Will Net-a-Porter and Yoox Change the Luxury Brands Industry Forever?
In late March this year, industry whispers were finally confirmed when a merger took place between online luxury fashion giant Net-a-Porter (NAP) and online e-tailer Yoox. Although there is still speculation about the final form, it’s abundantly clear that this coming together of reputations, ideas and infrastructure will produce the world’s largest ever luxury online retailer. According to industry analysts, the message is clear for top brands such as Prada, which have so far resisted transition to the online market: it’s time to make the leap or face the consequences. But many luxury brands have not yet worked out how to apply digital innovations and, despite all the evidence, huge investment has been plunged into enhancing bricks-and-mortar stores.
The Power of Luxury
Market research company Euromonitor reveals that in less than five years’ time around 40% of all luxury goods sales will be made online. Next-generation spending has shifted focus. The so-called ‘Millennials’ have spearheaded powerful change in the way brands must think about customers’ purchasing habits, not only in the luxury goods market but also across other industries. Bucking the trend of economising in the wake of the global financial crisis, the modern luxury consumers derive their power from the ability to look further afield quickly and more discerningly.
Since the merger announcement, Chanel has unveiled its own plans for an online store. Chanel’s president of fashion, Bruno Pavlovsky, confirmed this at the end of March. “It’s not so much a shift,” he told WWD, “it’s an evolution to better serve our customers. Some of the customers are able to come into the boutique. Sometimes they don’t want to because they want to shop faster and they know exactly what they want, so it should be able to better respond to the customers’ requests”. But he was quick to set the brand apart adding, “It’s more e-service than a pure e-commerce approach.”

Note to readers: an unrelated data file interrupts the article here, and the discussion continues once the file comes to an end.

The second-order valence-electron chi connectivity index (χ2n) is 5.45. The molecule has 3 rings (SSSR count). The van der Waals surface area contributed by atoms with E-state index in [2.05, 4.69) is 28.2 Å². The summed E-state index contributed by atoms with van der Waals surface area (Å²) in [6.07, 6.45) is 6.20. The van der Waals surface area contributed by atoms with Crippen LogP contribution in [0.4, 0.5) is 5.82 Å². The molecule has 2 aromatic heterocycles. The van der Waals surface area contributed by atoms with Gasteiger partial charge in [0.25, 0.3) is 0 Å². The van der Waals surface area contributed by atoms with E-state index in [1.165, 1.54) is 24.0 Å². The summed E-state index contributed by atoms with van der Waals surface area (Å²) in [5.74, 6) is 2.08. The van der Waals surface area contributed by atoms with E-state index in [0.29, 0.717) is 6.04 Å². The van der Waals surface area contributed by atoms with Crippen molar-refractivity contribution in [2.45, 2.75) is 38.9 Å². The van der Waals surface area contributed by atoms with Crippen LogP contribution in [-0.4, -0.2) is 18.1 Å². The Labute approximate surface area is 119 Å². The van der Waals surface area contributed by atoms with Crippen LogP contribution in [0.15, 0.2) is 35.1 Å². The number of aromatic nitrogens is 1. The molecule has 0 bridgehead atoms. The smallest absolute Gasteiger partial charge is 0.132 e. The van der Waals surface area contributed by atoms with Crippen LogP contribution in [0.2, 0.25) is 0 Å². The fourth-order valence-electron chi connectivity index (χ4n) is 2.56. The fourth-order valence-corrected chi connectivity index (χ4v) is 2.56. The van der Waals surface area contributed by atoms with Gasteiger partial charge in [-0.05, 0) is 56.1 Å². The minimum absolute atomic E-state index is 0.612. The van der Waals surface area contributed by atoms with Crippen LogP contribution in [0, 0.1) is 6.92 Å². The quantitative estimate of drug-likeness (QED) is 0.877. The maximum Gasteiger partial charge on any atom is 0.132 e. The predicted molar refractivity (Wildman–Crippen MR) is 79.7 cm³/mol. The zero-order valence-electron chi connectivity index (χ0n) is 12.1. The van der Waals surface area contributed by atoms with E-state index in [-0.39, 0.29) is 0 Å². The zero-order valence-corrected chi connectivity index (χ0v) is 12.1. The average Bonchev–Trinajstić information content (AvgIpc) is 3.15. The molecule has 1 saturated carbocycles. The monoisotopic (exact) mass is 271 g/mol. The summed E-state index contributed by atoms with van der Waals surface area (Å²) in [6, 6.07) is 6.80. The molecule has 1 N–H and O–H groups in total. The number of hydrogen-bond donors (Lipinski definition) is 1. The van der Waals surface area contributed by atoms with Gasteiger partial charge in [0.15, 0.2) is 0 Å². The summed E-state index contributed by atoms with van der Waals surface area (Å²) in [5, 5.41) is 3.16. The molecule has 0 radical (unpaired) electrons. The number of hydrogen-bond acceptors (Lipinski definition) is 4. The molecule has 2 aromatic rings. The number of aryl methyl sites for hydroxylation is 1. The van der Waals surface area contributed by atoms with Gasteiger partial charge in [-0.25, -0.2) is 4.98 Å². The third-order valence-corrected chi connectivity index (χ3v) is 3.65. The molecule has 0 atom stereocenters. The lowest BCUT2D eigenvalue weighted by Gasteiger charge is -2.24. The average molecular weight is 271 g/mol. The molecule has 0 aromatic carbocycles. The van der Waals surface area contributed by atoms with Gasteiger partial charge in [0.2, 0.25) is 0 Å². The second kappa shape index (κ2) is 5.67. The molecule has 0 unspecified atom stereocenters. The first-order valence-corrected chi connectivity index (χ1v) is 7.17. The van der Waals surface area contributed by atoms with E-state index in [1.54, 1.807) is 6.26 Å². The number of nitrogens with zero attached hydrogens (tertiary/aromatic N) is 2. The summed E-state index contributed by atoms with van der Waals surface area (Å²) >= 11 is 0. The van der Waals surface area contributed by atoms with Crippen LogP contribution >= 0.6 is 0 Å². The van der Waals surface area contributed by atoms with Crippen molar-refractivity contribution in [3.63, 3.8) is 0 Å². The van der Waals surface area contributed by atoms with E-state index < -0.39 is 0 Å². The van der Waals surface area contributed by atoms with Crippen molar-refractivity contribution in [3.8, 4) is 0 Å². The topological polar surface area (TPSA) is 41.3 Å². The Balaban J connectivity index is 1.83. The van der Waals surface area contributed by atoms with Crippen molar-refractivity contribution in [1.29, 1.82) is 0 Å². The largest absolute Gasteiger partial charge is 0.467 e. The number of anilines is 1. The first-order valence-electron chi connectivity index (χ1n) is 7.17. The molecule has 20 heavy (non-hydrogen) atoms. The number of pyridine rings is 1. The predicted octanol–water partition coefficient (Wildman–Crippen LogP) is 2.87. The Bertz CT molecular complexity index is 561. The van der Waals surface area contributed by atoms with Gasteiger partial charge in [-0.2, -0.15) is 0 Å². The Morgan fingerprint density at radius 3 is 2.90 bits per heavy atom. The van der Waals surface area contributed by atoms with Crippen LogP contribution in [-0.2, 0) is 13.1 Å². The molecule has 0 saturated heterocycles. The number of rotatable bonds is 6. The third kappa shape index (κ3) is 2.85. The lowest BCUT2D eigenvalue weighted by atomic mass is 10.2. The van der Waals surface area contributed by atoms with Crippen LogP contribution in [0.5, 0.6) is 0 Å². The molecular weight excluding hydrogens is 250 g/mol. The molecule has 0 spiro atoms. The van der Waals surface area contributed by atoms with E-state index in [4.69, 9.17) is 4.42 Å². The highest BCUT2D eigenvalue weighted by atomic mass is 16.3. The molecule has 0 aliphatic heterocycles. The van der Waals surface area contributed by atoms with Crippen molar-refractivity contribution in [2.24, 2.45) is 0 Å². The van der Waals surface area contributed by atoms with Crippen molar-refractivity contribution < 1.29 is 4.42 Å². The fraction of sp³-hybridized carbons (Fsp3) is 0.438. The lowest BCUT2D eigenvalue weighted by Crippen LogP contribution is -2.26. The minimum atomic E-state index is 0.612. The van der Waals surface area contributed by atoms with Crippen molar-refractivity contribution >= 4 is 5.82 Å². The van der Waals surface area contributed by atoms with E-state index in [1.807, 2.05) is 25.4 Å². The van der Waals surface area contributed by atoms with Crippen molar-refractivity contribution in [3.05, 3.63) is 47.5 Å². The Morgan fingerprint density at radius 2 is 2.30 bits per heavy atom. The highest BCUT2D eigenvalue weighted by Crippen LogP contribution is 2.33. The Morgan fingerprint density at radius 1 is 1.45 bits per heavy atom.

The 2013 UK Luxury Benchmark Report specifically highlighted inherent sluggishness in the British industry’s action to adapt, alongside a projected 57% market growth. It’s a wake-up call for those brands missing out on their potential share of a market with a projected value of £9.4 billion by 2015. In fact, figures for 2014 analysed by Statisica.com show a global luxury goods market value of about £150 billion as of 2014, up by £53 billion in the last decade. As expected, growth continues into 2015 – this was reported by Bain and Company as being at a steady upward trajectory of 2-3%, after allowing for currency adjustments.
Transformation for Growth
Perhaps the steady strength of the tourist pound in London might sustain expensive bricks-and-mortar boutiques for a few years, but after that it seems that brands simply must shift their approach in order to stay afloat. London retailers’ obsession with creating an exclusive physical experience for the visiting Chinese tourist has undoubtedly left an unguarded gap for the savvy e-tailer. Yoox Group and NAP have clearly used their advantage wisely, but it’s not yet too late for traditional luxury retailers. Without doubt, the key to future success is to become more open-minded. As Generation Y marches on, credit cards in hand, a way must be found to seamlessly merge brand identity with technological innovation.